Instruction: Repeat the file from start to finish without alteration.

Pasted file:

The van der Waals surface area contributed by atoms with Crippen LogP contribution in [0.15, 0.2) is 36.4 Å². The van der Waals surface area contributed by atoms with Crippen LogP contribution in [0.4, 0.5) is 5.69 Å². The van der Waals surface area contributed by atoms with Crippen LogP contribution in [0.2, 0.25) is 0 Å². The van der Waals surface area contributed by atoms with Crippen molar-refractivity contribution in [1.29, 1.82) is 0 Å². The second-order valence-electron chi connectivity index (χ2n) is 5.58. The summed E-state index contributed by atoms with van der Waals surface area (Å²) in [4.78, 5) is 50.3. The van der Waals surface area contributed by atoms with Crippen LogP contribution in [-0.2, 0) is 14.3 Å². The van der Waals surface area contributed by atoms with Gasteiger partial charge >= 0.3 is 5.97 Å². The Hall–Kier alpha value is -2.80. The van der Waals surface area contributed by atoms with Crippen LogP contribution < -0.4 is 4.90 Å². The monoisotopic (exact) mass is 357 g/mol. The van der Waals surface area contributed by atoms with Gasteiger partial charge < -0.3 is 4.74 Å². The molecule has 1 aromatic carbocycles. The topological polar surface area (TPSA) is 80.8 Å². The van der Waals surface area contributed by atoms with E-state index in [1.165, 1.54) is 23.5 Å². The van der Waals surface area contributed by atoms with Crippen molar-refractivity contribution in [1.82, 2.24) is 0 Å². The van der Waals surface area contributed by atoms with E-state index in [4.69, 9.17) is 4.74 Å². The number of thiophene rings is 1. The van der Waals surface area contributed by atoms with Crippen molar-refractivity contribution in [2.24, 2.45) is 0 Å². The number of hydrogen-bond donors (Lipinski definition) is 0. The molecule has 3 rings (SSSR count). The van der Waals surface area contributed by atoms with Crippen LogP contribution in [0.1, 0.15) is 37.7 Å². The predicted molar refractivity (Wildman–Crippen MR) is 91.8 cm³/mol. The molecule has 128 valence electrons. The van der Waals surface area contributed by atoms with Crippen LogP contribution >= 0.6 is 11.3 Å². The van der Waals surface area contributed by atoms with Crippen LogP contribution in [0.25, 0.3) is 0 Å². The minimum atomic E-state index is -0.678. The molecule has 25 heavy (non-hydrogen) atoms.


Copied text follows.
The van der Waals surface area contributed by atoms with Crippen LogP contribution in [0.15, 0.2) is 36.4 Å². The van der Waals surface area contributed by atoms with Crippen LogP contribution in [0.4, 0.5) is 5.69 Å². The van der Waals surface area contributed by atoms with Crippen LogP contribution in [0.2, 0.25) is 0 Å². The van der Waals surface area contributed by atoms with Crippen molar-refractivity contribution in [1.29, 1.82) is 0 Å². The second-order valence-electron chi connectivity index (χ2n) is 5.58. The summed E-state index contributed by atoms with van der Waals surface area (Å²) in [4.78, 5) is 50.3. The van der Waals surface area contributed by atoms with Crippen LogP contribution in [-0.2, 0) is 14.3 Å². The van der Waals surface area contributed by atoms with Gasteiger partial charge >= 0.3 is 5.97 Å². The Hall–Kier alpha value is -2.80. The van der Waals surface area contributed by atoms with Crippen LogP contribution < -0.4 is 4.90 Å². The monoisotopic (exact) mass is 357 g/mol. The van der Waals surface area contributed by atoms with Gasteiger partial charge < -0.3 is 4.74 Å². The molecule has 1 aromatic carbocycles. The topological polar surface area (TPSA) is 80.8 Å². The van der Waals surface area contributed by atoms with E-state index in [1.165, 1.54) is 23.5 Å². The van der Waals surface area contributed by atoms with Crippen molar-refractivity contribution in [1.82, 2.24) is 0 Å². The van der Waals surface area contributed by atoms with E-state index in [4.69, 9.17) is 4.74 Å². The number of thiophene rings is 1. The van der Waals surface area contributed by atoms with Crippen molar-refractivity contribution in [2.24, 2.45) is 0 Å². The number of hydrogen-bond donors (Lipinski definition) is 0. The molecule has 3 rings (SSSR count). The van der Waals surface area contributed by atoms with Crippen LogP contribution in [0.1, 0.15) is 37.7 Å². The predicted molar refractivity (Wildman–Crippen MR) is 91.8 cm³/mol. The molecule has 128 valence electrons. The van der Waals surface area contributed by atoms with Crippen LogP contribution >= 0.6 is 11.3 Å². The van der Waals surface area contributed by atoms with Crippen LogP contribution in [0.25, 0.3) is 0 Å². The minimum atomic E-state index is -0.678. The molecule has 25 heavy (non-hydrogen) atoms.